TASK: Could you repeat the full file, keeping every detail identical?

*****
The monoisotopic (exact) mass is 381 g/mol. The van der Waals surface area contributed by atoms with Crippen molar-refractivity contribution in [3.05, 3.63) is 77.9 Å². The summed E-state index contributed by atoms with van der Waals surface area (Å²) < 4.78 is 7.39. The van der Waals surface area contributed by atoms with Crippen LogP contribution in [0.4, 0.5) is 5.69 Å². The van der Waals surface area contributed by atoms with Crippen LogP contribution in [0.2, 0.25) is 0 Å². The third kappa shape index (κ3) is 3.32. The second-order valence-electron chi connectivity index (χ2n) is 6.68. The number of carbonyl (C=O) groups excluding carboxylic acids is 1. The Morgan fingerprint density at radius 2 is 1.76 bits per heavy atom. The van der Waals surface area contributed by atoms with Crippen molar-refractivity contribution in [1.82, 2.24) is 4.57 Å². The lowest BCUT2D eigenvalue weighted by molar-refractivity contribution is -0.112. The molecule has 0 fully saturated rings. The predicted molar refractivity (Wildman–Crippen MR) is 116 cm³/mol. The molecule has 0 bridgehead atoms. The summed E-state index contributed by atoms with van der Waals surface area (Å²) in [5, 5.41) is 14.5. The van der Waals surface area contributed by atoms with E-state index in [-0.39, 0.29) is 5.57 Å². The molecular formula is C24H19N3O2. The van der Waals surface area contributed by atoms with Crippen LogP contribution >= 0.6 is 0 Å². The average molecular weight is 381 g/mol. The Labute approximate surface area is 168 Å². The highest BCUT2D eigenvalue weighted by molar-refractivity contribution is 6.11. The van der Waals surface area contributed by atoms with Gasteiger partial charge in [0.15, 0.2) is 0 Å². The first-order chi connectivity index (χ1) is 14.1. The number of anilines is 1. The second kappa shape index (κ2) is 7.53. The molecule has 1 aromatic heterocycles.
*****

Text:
The monoisotopic (exact) mass is 381 g/mol. The van der Waals surface area contributed by atoms with Crippen molar-refractivity contribution in [3.05, 3.63) is 77.9 Å². The summed E-state index contributed by atoms with van der Waals surface area (Å²) < 4.78 is 7.39. The van der Waals surface area contributed by atoms with Crippen LogP contribution in [0.4, 0.5) is 5.69 Å². The van der Waals surface area contributed by atoms with Crippen LogP contribution in [0.2, 0.25) is 0 Å². The third kappa shape index (κ3) is 3.32. The second-order valence-electron chi connectivity index (χ2n) is 6.68. The number of carbonyl (C=O) groups excluding carboxylic acids is 1. The Morgan fingerprint density at radius 2 is 1.76 bits per heavy atom. The van der Waals surface area contributed by atoms with Crippen molar-refractivity contribution in [1.82, 2.24) is 4.57 Å². The lowest BCUT2D eigenvalue weighted by molar-refractivity contribution is -0.112. The molecule has 0 fully saturated rings. The predicted molar refractivity (Wildman–Crippen MR) is 116 cm³/mol. The molecule has 0 bridgehead atoms. The summed E-state index contributed by atoms with van der Waals surface area (Å²) in [5, 5.41) is 14.5. The van der Waals surface area contributed by atoms with E-state index in [-0.39, 0.29) is 5.57 Å². The molecular formula is C24H19N3O2. The van der Waals surface area contributed by atoms with Crippen LogP contribution >= 0.6 is 0 Å². The average molecular weight is 381 g/mol. The Labute approximate surface area is 168 Å². The highest BCUT2D eigenvalue weighted by molar-refractivity contribution is 6.11. The van der Waals surface area contributed by atoms with Gasteiger partial charge in [0.15, 0.2) is 0 Å². The first-order chi connectivity index (χ1) is 14.1. The number of anilines is 1. The second kappa shape index (κ2) is 7.53. The molecule has 1 aromatic heterocycles.